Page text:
- Review historical reporting features of your online banking application on a regular basis to confirm payment and other transaction data.
- Never leave a computer unattended while using Online Banking.
- Never conduct banking transactions while multiple browsers are open on your computer.
Tips to Avoid Phishing, Spyware and Malware
- Do not open e-mail from unknown sources. Be suspicious of e-mails purporting to be from a financial institution, government department, or other agency requesting account information, account verification, or banking access credentials such as usernames, passwords, PIN codes, and similar information. Opening file attachments or clicking on web links in suspicious e-mails could expose your system to malicious code that could hijack your computer.
- Never respond to a suspicious e-mail or click on any hyperlink embedded in a suspicious e-mail. Call the purported source if you are unsure who sent an e-mail.
- If an e-mail claiming to be from your financial organization seems suspicious, checking with your financial organization may be appropriate.
Tips to Protect Online Payments & Account Data
Tips for Wireless Network Management
Here’s More Detailed Cybersecurity Guidance
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Using Social Networking Sites
A lot of people use social media sites —such as Facebook, LinkedIn, Twitter, Google+ and Instagram — to stay in touch with family and friends, meet new people and interact with businesses like their bank. However, identity thieves can use social media sites in hopes of learning enough information about individuals to be able to figure out passwords, access financial accounts or commit identity theft.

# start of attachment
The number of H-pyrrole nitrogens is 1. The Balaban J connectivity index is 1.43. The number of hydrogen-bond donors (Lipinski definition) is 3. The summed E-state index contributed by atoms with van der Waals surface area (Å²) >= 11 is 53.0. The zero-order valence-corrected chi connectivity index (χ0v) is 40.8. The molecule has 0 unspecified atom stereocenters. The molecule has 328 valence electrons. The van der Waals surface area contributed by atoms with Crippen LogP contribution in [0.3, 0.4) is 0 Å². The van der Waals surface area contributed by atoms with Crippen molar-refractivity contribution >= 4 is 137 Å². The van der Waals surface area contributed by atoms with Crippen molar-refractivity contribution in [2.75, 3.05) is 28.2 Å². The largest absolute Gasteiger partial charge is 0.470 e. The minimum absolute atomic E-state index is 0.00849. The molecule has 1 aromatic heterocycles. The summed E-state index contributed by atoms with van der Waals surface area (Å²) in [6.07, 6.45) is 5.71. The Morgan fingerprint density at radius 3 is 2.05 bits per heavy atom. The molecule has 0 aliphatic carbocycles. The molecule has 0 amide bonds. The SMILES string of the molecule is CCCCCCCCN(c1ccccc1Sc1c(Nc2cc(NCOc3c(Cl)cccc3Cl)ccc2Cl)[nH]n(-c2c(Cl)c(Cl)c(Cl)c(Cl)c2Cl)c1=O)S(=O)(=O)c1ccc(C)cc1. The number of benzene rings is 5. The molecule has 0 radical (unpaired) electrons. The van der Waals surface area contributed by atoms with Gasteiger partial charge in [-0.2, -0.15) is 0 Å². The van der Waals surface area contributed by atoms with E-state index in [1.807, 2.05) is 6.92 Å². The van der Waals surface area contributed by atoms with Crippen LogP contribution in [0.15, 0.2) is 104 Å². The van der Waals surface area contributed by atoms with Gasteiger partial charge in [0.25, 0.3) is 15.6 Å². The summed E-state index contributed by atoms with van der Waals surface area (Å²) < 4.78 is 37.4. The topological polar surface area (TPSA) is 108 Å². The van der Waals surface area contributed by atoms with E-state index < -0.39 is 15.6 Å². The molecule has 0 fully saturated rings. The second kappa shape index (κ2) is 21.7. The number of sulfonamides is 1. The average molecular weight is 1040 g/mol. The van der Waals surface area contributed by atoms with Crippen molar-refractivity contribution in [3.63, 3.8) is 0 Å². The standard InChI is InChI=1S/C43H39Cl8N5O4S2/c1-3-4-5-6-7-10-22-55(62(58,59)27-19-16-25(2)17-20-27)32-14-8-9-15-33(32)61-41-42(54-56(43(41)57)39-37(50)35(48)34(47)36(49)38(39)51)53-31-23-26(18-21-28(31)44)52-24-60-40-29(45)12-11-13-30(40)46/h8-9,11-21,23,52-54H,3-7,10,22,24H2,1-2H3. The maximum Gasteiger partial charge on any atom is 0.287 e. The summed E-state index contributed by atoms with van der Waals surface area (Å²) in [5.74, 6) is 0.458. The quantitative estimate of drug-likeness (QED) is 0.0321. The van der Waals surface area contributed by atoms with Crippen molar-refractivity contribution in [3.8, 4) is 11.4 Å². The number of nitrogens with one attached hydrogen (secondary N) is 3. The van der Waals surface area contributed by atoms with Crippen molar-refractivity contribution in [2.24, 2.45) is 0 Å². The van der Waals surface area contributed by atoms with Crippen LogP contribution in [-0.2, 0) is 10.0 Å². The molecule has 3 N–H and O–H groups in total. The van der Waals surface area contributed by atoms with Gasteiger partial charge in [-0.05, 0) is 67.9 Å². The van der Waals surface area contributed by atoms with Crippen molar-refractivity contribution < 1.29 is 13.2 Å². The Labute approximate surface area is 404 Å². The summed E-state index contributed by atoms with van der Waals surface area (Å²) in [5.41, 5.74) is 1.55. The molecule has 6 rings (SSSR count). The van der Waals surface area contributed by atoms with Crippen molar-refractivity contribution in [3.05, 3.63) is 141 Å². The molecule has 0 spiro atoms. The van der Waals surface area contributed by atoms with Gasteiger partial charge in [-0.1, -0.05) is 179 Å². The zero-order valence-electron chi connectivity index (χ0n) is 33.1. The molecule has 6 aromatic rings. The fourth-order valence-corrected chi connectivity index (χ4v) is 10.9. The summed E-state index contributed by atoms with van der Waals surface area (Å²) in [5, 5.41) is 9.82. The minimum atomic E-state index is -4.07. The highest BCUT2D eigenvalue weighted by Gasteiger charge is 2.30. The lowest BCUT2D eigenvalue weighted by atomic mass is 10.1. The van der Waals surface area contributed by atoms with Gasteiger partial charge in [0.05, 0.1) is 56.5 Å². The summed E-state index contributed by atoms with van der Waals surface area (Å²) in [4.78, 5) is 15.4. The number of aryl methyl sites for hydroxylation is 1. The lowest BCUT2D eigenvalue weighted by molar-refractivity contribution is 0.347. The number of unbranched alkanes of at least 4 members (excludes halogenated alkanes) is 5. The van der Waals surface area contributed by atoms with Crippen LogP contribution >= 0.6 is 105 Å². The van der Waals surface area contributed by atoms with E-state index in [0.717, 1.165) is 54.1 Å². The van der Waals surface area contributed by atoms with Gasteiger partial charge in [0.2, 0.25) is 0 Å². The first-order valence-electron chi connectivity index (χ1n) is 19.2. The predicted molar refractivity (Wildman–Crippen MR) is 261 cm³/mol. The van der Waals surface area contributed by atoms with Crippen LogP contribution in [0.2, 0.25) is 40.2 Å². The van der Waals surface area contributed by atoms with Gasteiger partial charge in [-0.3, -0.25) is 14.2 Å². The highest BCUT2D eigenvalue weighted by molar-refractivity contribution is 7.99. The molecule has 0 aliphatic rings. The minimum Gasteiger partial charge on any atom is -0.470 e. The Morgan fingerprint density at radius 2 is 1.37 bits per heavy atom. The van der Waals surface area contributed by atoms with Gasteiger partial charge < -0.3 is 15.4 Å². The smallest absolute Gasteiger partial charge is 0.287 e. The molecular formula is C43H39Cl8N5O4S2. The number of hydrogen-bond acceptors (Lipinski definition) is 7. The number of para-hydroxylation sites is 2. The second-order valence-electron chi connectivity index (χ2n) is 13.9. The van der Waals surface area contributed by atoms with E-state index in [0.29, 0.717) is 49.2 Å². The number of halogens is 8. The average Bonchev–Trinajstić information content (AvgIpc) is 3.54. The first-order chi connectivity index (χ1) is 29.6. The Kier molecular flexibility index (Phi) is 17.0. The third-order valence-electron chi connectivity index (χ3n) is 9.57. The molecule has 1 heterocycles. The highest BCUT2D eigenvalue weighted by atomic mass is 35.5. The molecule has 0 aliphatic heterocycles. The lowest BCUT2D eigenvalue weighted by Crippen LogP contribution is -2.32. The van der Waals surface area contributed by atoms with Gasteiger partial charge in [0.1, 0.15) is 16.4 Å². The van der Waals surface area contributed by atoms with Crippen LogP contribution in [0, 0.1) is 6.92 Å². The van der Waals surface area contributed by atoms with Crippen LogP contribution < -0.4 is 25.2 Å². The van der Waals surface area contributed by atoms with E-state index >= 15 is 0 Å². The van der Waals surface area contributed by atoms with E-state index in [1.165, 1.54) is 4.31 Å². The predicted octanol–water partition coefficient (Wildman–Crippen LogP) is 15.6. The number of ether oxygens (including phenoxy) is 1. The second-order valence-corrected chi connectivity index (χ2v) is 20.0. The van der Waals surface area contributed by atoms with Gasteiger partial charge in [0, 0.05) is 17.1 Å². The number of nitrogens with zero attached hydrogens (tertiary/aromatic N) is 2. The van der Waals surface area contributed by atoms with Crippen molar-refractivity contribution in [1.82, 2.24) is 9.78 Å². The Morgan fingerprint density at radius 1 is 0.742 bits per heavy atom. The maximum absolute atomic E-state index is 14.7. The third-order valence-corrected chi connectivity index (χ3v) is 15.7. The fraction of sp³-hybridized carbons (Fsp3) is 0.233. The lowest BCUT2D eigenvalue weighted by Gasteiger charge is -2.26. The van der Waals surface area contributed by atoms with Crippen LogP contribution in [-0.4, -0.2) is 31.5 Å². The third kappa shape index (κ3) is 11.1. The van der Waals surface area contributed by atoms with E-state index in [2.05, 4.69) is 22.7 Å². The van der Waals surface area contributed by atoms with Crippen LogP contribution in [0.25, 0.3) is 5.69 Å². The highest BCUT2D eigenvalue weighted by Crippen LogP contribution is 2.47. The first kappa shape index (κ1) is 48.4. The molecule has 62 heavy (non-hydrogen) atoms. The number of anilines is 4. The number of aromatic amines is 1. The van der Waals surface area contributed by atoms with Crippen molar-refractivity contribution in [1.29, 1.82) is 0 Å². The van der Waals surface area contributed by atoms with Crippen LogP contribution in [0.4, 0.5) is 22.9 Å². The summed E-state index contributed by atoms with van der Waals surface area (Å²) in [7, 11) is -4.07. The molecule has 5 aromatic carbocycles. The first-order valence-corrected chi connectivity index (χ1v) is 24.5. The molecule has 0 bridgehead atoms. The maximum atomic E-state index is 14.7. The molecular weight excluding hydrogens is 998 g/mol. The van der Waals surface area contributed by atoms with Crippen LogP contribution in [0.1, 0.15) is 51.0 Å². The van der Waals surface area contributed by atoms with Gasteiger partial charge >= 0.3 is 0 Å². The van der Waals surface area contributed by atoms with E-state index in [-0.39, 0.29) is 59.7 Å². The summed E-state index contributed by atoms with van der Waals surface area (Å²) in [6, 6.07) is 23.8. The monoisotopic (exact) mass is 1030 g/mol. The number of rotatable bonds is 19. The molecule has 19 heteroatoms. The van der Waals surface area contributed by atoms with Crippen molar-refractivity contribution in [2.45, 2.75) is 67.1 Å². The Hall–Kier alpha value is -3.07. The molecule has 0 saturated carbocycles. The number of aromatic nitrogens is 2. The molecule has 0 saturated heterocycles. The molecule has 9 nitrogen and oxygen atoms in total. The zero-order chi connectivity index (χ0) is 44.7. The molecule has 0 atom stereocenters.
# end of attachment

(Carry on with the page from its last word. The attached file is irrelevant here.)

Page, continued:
Identity thieves create fake profiles on social networks pretending to be financial institutions and other businesses, and then lure unsuspecting visitors into providing Social Security numbers, bank account numbers and other valuable personal information. Identity thieves also have created fraudulent profiles and then sent elaborate communications to persuade “friends” to send money or divulge personal information. “They might claim to work at the same organization, to have attended the same school, or share similar interests and hobbies,” said Susan Boenau, manager of the FDIC’s Consumer Affairs Section. “They know that communicating a false sense of trust can be easy on social media.”